Comparison of Habitat Suitability Models for Haemaphysalis longicornis Neumann in North America to Determine Its Potential Geographic Range

Int J Environ Res Public Health. 2020 Nov 9;17(21):8285. doi: 10.3390/ijerph17218285.


Haemaphysalis longicornis Neumann, 1901 is a vector of many pathogens of public and veterinary health importance in its native range in East Asia and introduced range in Oceania. In North America, this tick was first detected in New Jersey in 2017. Currently, this tick has been reported from 15 states of the United States. In this study, we modeled the habitat suitability of H. longicornis using the MaxEnt modeling approach. We separated occurrence records from the published literature from four different geographical regions in the world and developed MaxEnt models using relevant environmental variables to describe the potential habitat suitability of this tick in North America. The predictive accuracy of the models was assessed using the U.S. county locations where this tick species has been reported. Our best model predicted that the most suitable North American areas for geographic expansion of H. longicornis are from Arkansas-South Carolina to the south of Quebec-Nova Scotia in the east, and from California to the coast of British Columbia in the west. Enhanced surveillance and further investigation are required to gain a better understanding of the role that this tick might play in the transmission of diseases to humans and animals in North America.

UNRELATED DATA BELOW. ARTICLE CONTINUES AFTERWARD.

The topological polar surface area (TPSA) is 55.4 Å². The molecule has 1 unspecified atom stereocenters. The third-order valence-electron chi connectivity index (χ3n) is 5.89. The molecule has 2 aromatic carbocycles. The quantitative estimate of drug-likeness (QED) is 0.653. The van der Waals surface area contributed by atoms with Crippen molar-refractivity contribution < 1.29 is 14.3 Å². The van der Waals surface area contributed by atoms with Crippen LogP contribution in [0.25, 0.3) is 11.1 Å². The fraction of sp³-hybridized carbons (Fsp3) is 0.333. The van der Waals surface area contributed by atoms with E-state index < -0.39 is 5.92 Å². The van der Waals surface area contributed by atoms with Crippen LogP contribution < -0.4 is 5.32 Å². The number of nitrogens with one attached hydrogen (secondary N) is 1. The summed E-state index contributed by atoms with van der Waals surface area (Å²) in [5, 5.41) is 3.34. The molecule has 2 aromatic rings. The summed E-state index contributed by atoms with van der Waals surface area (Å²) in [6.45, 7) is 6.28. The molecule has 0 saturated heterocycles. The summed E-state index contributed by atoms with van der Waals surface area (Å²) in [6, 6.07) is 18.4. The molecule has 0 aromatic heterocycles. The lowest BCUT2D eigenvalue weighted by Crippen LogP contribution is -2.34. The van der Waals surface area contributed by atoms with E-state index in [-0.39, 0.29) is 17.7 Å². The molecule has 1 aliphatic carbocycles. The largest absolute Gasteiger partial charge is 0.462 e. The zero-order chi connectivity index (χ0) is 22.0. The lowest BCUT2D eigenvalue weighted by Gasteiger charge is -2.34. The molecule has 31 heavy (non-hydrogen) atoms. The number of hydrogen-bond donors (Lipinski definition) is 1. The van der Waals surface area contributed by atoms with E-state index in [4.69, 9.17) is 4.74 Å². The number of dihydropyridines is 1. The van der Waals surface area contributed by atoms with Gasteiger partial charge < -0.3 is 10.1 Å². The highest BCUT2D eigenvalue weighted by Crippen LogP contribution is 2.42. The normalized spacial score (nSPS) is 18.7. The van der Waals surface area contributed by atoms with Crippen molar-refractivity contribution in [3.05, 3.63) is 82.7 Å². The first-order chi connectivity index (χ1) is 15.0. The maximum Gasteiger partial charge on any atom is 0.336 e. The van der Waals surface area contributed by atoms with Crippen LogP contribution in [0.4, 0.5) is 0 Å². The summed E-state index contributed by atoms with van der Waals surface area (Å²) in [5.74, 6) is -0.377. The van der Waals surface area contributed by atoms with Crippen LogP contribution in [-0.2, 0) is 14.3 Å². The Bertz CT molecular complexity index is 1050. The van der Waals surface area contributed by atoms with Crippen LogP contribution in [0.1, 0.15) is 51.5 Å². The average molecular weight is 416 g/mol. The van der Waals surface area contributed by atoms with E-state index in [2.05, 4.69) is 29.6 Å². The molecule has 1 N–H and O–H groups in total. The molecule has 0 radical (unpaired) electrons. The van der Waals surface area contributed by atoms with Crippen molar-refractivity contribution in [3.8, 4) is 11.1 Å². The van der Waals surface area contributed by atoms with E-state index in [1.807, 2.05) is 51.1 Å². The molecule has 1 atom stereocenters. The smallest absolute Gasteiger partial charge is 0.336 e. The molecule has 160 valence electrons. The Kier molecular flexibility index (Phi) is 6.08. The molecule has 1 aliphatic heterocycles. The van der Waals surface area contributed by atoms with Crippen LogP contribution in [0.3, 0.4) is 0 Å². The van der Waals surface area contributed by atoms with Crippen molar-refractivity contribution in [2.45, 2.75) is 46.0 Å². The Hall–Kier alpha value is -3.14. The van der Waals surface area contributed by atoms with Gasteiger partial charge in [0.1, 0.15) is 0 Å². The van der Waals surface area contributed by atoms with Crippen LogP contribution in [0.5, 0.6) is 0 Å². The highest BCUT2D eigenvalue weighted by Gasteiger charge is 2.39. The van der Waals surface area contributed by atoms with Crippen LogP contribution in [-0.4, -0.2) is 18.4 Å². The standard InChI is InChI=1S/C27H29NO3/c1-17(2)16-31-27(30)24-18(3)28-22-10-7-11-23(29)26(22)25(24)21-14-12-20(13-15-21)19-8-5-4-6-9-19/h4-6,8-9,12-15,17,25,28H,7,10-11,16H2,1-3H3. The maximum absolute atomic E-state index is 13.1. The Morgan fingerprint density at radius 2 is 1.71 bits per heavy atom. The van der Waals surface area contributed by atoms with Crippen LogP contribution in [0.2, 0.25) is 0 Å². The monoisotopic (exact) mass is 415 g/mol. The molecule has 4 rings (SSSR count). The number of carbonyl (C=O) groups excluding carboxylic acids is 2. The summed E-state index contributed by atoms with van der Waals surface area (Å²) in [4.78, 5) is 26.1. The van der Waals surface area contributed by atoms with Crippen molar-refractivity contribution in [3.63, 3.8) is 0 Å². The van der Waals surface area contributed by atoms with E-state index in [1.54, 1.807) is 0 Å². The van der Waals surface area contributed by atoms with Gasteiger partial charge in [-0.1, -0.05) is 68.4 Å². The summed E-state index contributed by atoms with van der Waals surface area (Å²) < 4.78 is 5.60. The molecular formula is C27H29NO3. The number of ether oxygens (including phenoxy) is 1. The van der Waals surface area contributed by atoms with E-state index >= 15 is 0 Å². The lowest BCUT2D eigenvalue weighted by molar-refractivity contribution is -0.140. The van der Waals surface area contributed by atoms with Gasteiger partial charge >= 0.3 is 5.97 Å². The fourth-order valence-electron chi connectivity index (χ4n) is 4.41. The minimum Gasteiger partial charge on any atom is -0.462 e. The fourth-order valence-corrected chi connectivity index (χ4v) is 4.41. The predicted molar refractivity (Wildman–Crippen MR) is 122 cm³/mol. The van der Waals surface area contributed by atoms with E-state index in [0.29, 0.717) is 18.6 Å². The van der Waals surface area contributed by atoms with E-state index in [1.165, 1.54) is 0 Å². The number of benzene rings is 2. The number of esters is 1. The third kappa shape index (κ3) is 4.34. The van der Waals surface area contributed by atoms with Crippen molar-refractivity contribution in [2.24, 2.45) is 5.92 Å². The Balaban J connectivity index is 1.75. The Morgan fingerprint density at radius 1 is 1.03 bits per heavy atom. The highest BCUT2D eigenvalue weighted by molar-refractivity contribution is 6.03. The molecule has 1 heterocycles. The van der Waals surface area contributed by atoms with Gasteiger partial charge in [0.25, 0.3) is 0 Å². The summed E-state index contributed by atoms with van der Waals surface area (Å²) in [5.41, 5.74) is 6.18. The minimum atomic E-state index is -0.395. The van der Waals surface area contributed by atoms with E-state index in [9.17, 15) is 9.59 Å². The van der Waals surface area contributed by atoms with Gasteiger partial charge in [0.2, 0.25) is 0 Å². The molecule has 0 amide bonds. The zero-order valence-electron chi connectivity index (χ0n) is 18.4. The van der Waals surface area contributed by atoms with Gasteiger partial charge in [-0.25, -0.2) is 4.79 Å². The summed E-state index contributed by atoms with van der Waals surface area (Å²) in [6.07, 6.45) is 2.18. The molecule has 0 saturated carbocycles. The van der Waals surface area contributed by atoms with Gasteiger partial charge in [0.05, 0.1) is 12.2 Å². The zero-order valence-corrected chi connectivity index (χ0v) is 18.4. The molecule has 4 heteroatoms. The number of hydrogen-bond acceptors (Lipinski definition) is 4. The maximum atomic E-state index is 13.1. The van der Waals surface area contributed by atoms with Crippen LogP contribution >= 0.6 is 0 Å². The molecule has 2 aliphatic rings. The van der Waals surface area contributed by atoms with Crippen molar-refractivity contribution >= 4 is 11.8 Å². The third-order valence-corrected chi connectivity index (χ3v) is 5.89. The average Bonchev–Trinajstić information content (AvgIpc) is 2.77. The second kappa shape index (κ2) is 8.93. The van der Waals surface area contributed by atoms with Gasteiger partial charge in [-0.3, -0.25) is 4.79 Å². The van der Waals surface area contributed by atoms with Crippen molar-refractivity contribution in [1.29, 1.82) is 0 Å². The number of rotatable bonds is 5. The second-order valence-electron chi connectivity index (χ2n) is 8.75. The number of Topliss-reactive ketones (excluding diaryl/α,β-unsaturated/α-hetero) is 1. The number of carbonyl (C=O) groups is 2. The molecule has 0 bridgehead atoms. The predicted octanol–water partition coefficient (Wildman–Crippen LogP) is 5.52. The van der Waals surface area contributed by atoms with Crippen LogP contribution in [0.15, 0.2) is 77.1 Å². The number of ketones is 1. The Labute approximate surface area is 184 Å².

Keywords: Asian longhorned tick; Haemaphysalis longicornis; MaxEnt; North America.

Publication types

  • Research Support, Non-U.S. Gov't

MeSH terms

  • Animals
  • Arkansas
  • British Columbia
  • Ecosystem
  • Humans
  • Ixodidae*
  • New Jersey
  • North America
  • Nova Scotia
  • Population Dynamics
  • Quebec
  • South Carolina